By: Lauren Yarger
What’s It All About?
August 16, 2019: It’s a love story set against the seedy streets and Bohemia of turn-of-the-century Paris. This production has been seeing good traction at the New York Box Office following a sold-out run at Boston’s Emerson Colonial Theatre last summer. Word of mouth about the over-the-top optics has fueled some of the rusg to see the newest musical written by John Logan (Red) and helmed by Alex Timbers It’s hard to imagine topping the big/wow factor for Bloody, Bloody Andrew Jackson and Beetlejuice, but he does…)
Here’s the gist: The Moulin Rouge Theater is going bankrupt under the management of Harold Zidler (Danny Burstein). He persuades his star chanteuse, Satine (Karen Olivo), to do what ever is necessary to attract the Duke of Monroth (Tam Mutu) and get him to put some of his considerable fortune into the theater’s next show (so much for seeing better roles for women on Broadway in the Me Too Era, I suppose….) Meanwhile, songwriter Christian (the golden-voiced Aaron Tveit) agrees to pitch a new musical written by friends Toulouse Lautrec (a moving Sahr Ngaujah) and ladies’ man Santiago (Ricky Rojas). After some mistaken identity, Christian and Santine become lovers and continue down a dangerous road as they and the other members of the acting roup, keep their passion a secret from the possessive and violent Monroth.
As in the film, the musical celebrates some of the greatest popular music of the last 50 years — some with just a line or two and others will full song (music supervision, orchestrations and arrangements by Justin Levine who also joined Timbers for Bloody Bloody Andrew Jackson).The stage musical features many of the iconic songs from the movie (the credits in the program are microscopic there are so many — the folks in charge of copyright clearance for this show deserve a raise). It also includes recent hits released since the movie’s premiere almost 20 years ago when it was nominated for eight Oscars, including best [icture.
What Are the Highlights?
Derek McLane’s sumptuous sets and Justin Townsend ‘s lighting design (perfection) are ooh la la! They, with Timbers, make this bigger than life. Performers pose and interact on stage in the house, and event overhead in the boxes where a colossal elephant and windmill expand the setting on either side. Get there early. This show has the best pre-show action on a Broadway stage.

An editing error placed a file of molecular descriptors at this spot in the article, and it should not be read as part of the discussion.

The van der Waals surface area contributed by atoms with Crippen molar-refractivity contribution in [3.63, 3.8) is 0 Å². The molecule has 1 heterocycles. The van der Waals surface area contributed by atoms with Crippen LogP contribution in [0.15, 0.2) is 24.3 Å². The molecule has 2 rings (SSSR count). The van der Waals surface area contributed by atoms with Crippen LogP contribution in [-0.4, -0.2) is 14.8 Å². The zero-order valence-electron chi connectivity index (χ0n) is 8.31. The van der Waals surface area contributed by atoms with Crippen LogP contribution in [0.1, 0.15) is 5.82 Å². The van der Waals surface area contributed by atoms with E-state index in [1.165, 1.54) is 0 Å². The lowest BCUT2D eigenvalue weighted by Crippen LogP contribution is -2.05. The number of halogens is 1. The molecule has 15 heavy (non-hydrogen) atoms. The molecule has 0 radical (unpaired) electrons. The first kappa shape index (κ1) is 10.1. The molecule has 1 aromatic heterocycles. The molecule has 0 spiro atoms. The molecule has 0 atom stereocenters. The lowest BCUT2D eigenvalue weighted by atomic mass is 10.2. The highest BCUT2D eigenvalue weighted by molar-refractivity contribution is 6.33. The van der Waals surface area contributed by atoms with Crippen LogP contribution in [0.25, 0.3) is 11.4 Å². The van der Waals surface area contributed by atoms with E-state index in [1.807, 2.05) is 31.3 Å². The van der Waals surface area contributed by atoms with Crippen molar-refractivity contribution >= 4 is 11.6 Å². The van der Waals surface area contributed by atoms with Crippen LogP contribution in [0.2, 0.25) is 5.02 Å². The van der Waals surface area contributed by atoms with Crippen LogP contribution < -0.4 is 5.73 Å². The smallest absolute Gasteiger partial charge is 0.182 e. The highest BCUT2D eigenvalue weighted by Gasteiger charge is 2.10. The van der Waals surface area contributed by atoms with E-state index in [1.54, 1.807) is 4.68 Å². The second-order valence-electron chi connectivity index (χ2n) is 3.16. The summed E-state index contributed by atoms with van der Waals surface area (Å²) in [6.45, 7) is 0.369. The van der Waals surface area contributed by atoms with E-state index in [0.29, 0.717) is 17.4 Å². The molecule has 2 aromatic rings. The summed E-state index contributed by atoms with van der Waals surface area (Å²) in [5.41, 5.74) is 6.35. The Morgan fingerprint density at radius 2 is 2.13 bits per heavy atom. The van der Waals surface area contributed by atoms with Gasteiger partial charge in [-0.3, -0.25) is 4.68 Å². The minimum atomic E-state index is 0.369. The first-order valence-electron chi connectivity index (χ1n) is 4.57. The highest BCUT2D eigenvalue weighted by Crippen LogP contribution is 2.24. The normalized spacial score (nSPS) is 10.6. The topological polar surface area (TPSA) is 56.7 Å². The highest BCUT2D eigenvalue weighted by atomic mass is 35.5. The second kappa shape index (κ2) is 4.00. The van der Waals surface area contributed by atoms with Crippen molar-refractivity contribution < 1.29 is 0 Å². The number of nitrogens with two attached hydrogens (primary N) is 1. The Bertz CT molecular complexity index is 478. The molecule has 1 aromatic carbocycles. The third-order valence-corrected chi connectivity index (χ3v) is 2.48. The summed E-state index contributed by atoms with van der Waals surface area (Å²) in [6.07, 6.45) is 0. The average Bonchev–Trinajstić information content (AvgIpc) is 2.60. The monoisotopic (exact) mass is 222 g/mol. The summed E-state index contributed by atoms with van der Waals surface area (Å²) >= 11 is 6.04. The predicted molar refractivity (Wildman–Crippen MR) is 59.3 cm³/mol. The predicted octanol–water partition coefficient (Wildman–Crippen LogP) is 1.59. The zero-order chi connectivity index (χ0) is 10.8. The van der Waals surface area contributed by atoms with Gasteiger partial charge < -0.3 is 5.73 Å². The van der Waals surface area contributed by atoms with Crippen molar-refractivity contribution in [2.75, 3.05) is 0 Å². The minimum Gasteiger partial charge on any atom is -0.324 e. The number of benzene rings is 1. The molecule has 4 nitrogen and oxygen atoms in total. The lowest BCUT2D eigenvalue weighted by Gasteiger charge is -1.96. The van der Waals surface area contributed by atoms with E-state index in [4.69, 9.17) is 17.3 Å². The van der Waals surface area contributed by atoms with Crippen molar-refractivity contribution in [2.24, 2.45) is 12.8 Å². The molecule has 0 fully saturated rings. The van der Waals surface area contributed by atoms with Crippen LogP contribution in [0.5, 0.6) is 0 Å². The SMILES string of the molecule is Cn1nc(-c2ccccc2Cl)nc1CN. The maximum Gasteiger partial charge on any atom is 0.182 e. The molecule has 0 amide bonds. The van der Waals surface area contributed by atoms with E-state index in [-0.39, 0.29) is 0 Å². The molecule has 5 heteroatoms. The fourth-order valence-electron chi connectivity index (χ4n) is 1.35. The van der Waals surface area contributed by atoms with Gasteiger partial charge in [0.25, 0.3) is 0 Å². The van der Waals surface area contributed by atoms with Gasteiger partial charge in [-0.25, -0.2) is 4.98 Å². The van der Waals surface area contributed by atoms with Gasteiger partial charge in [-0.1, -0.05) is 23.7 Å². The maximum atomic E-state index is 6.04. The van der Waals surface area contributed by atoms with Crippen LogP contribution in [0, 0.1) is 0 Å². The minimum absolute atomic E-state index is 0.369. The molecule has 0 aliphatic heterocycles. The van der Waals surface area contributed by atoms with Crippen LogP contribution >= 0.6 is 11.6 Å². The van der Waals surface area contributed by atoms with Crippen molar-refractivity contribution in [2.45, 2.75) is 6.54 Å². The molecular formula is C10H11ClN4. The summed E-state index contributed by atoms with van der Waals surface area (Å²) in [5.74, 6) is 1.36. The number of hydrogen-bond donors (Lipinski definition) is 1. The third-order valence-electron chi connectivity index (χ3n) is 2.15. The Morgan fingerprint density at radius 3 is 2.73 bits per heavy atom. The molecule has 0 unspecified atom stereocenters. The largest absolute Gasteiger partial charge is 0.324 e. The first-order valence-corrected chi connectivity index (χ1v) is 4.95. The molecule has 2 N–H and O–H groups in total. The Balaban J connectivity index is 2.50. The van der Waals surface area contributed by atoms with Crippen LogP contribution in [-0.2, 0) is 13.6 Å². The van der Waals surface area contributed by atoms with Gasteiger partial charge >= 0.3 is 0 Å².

It’s posh and encompassing, much like the Moulin Rouge itself. which started life as a popular cabaret and dance hall, then became an iconic music hall in the Roaring Twenties, then a theater where numerous famous French and international artistes stepped out into the limelight.
Aaron Tveit’s voice is as smooth and delightful as always and it is so good to hear him singing on a Broadway stage again — it has been a while since Catch Me if You Can and Next to Normal.
Just as the pre-show is terrific, the curtain call is spectacular too. Don’t slip out early on this one.
What Are the Lowlights?
Olivo, who wowed in West Side Story, is miscast in this role. The music doesn’t fit her voice and she and Tveit have no chemistry. Burstein seems out of place in his role as well, trying hard to sell the boisterous pimp of a theater manager.
Even more troubling is the question that keeps coming to mind throughout the two -hour, 35-plus minute show: Is this a comedy or drama? It often is hard to tell. Things are pretty serious until about 20 minutes in when some song choices bring laughter from the audience. This continues throughout because some of the lyrics are really hokey where they are sung. That makes us think it is on purpose. But other songs are dramatic and most of those have us wondering why that particular song was chosen when many others more suited come to mind. It’s confusing and takes us out of the story.
Moulin Rouge! The Musical plays at the Al Hirschfeld Theatre, 302 West 45th St., NYC. A block of tickets recently was released through July 2020. https://moulinrougemusical.com/
Additional casting: Robyn Hurder as Nini. Ensemble: Amber Ardolino, Jacqueline B. Arnold, Olutayo Bosede, Kyle Brown, Sam J. Cahn, Max Clayton, Karli Dinardo, Aaron C. Finley, Paloma Garcia-Lee, Bahiyah Hibah, Ericka Hunter, Holly James, Evan Kinnane, Reed Luplau, Jeigh Madjus, Morgan Marcell, Caleb Marshall, Brandt Martinez, Jodi McFadden, Kaitlin Mesh, Kevyn Morrow, Fred Odgaard, Dylan Paul, Khori Michelle Petinaud and Benjamin Rivera.
Additional credits: Catherine Zuber (costumes); Peter Hylenski (sound), David Brian Brown (wig and hair design); Sarah Cimino (Make-up design), Book by John Logan, Music by various artists, Choreography by Sonya Tayeh and Directed by Alex Timbers.
Photography: Matthew Murphy